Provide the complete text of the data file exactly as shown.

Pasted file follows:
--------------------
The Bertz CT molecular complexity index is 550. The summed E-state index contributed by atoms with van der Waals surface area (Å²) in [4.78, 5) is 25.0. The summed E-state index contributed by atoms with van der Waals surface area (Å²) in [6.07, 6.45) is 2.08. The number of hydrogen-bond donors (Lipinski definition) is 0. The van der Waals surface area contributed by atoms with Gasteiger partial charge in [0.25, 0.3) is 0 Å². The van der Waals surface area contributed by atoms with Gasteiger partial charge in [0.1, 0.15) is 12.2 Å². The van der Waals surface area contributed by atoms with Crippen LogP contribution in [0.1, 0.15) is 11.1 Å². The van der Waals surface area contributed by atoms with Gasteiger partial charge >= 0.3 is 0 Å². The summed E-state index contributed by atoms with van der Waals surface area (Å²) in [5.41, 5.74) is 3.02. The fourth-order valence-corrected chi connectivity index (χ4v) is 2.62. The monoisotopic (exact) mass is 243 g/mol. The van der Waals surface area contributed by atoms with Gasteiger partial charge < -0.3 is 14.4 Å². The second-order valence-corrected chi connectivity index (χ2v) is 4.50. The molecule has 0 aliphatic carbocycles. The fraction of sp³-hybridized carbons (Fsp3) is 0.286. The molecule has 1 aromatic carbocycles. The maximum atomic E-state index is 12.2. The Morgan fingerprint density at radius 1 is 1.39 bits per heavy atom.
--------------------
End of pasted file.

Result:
The Bertz CT molecular complexity index is 550. The summed E-state index contributed by atoms with van der Waals surface area (Å²) in [4.78, 5) is 25.0. The summed E-state index contributed by atoms with van der Waals surface area (Å²) in [6.07, 6.45) is 2.08. The number of hydrogen-bond donors (Lipinski definition) is 0. The van der Waals surface area contributed by atoms with Gasteiger partial charge in [0.25, 0.3) is 0 Å². The van der Waals surface area contributed by atoms with Gasteiger partial charge in [0.1, 0.15) is 12.2 Å². The van der Waals surface area contributed by atoms with Crippen LogP contribution in [0.1, 0.15) is 11.1 Å². The van der Waals surface area contributed by atoms with Gasteiger partial charge >= 0.3 is 0 Å². The summed E-state index contributed by atoms with van der Waals surface area (Å²) in [5.41, 5.74) is 3.02. The fourth-order valence-corrected chi connectivity index (χ4v) is 2.62. The monoisotopic (exact) mass is 243 g/mol. The van der Waals surface area contributed by atoms with Gasteiger partial charge < -0.3 is 14.4 Å². The second-order valence-corrected chi connectivity index (χ2v) is 4.50. The molecule has 0 aliphatic carbocycles. The fraction of sp³-hybridized carbons (Fsp3) is 0.286. The molecule has 1 aromatic carbocycles. The maximum atomic E-state index is 12.2. The Morgan fingerprint density at radius 1 is 1.39 bits per heavy atom.